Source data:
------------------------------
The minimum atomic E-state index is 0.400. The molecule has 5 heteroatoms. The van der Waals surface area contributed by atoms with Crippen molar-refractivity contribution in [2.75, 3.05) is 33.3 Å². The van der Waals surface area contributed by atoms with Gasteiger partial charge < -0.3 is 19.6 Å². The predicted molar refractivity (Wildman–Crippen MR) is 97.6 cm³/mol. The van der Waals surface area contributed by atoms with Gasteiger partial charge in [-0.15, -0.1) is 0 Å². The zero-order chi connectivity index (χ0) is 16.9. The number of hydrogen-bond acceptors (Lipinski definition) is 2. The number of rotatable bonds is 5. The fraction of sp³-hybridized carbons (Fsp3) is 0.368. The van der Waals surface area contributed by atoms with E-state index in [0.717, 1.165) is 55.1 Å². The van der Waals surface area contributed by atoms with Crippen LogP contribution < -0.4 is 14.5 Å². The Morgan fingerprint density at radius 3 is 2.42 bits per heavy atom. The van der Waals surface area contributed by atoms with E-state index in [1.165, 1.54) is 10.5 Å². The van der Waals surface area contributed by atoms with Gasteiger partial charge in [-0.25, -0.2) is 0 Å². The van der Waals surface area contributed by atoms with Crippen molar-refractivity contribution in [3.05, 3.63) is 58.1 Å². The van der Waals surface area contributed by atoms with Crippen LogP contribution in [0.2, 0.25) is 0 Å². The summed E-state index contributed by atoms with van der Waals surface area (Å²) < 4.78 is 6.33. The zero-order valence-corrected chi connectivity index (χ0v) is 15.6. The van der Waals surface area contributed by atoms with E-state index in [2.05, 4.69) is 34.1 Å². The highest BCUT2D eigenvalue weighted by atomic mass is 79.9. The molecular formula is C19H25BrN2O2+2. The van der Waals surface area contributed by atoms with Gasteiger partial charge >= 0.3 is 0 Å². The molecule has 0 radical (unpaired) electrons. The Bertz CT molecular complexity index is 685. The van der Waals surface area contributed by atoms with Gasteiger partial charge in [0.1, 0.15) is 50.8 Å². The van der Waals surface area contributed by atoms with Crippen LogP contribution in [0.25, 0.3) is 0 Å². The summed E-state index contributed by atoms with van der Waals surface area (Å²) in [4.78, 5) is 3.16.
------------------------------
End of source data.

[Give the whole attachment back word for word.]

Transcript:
The minimum atomic E-state index is 0.400. The molecule has 5 heteroatoms. The van der Waals surface area contributed by atoms with Crippen molar-refractivity contribution in [2.75, 3.05) is 33.3 Å². The van der Waals surface area contributed by atoms with Gasteiger partial charge < -0.3 is 19.6 Å². The predicted molar refractivity (Wildman–Crippen MR) is 97.6 cm³/mol. The van der Waals surface area contributed by atoms with Gasteiger partial charge in [-0.15, -0.1) is 0 Å². The zero-order chi connectivity index (χ0) is 16.9. The number of hydrogen-bond acceptors (Lipinski definition) is 2. The number of rotatable bonds is 5. The fraction of sp³-hybridized carbons (Fsp3) is 0.368. The van der Waals surface area contributed by atoms with E-state index in [0.717, 1.165) is 55.1 Å². The van der Waals surface area contributed by atoms with Crippen LogP contribution < -0.4 is 14.5 Å². The Morgan fingerprint density at radius 3 is 2.42 bits per heavy atom. The van der Waals surface area contributed by atoms with E-state index in [1.165, 1.54) is 10.5 Å². The van der Waals surface area contributed by atoms with Gasteiger partial charge in [-0.25, -0.2) is 0 Å². The van der Waals surface area contributed by atoms with Crippen molar-refractivity contribution in [3.05, 3.63) is 58.1 Å². The van der Waals surface area contributed by atoms with Crippen LogP contribution in [0.2, 0.25) is 0 Å². The summed E-state index contributed by atoms with van der Waals surface area (Å²) < 4.78 is 6.33. The zero-order valence-corrected chi connectivity index (χ0v) is 15.6. The van der Waals surface area contributed by atoms with E-state index in [2.05, 4.69) is 34.1 Å². The highest BCUT2D eigenvalue weighted by atomic mass is 79.9. The molecular formula is C19H25BrN2O2+2. The van der Waals surface area contributed by atoms with Gasteiger partial charge >= 0.3 is 0 Å². The molecule has 0 radical (unpaired) electrons. The Bertz CT molecular complexity index is 685. The van der Waals surface area contributed by atoms with Gasteiger partial charge in [0.1, 0.15) is 50.8 Å². The van der Waals surface area contributed by atoms with Crippen LogP contribution in [0.25, 0.3) is 0 Å². The summed E-state index contributed by atoms with van der Waals surface area (Å²) in [4.78, 5) is 3.16.